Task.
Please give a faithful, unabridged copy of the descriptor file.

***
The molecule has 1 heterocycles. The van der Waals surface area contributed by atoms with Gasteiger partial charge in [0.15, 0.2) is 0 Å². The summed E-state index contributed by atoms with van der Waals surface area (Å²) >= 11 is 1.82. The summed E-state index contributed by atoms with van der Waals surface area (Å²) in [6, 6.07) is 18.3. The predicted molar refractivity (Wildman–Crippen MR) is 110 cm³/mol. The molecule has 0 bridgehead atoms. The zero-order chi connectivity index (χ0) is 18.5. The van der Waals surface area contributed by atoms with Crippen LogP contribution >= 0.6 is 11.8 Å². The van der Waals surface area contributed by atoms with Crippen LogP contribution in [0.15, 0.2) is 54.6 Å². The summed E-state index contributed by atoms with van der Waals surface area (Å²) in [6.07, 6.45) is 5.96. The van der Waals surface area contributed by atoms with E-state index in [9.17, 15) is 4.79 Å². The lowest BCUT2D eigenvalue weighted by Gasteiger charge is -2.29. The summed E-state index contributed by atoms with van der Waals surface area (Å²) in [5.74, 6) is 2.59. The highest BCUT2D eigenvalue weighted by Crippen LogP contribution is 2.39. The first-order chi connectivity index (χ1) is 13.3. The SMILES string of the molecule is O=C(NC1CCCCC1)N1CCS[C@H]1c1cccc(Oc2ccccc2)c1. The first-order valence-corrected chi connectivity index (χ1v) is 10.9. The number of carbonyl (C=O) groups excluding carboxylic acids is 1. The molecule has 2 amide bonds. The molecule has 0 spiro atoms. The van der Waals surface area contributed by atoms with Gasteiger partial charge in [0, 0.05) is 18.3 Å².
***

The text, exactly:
The molecule has 1 heterocycles. The van der Waals surface area contributed by atoms with Gasteiger partial charge in [0.15, 0.2) is 0 Å². The summed E-state index contributed by atoms with van der Waals surface area (Å²) >= 11 is 1.82. The summed E-state index contributed by atoms with van der Waals surface area (Å²) in [6, 6.07) is 18.3. The predicted molar refractivity (Wildman–Crippen MR) is 110 cm³/mol. The molecule has 0 bridgehead atoms. The zero-order chi connectivity index (χ0) is 18.5. The van der Waals surface area contributed by atoms with Crippen LogP contribution >= 0.6 is 11.8 Å². The van der Waals surface area contributed by atoms with Crippen LogP contribution in [0.15, 0.2) is 54.6 Å². The summed E-state index contributed by atoms with van der Waals surface area (Å²) in [6.07, 6.45) is 5.96. The van der Waals surface area contributed by atoms with E-state index in [9.17, 15) is 4.79 Å². The lowest BCUT2D eigenvalue weighted by Gasteiger charge is -2.29. The summed E-state index contributed by atoms with van der Waals surface area (Å²) in [5.74, 6) is 2.59. The highest BCUT2D eigenvalue weighted by Crippen LogP contribution is 2.39. The first-order chi connectivity index (χ1) is 13.3. The SMILES string of the molecule is O=C(NC1CCCCC1)N1CCS[C@H]1c1cccc(Oc2ccccc2)c1. The first-order valence-corrected chi connectivity index (χ1v) is 10.9. The number of carbonyl (C=O) groups excluding carboxylic acids is 1. The molecule has 2 amide bonds. The molecule has 0 spiro atoms. The van der Waals surface area contributed by atoms with Gasteiger partial charge in [0, 0.05) is 18.3 Å².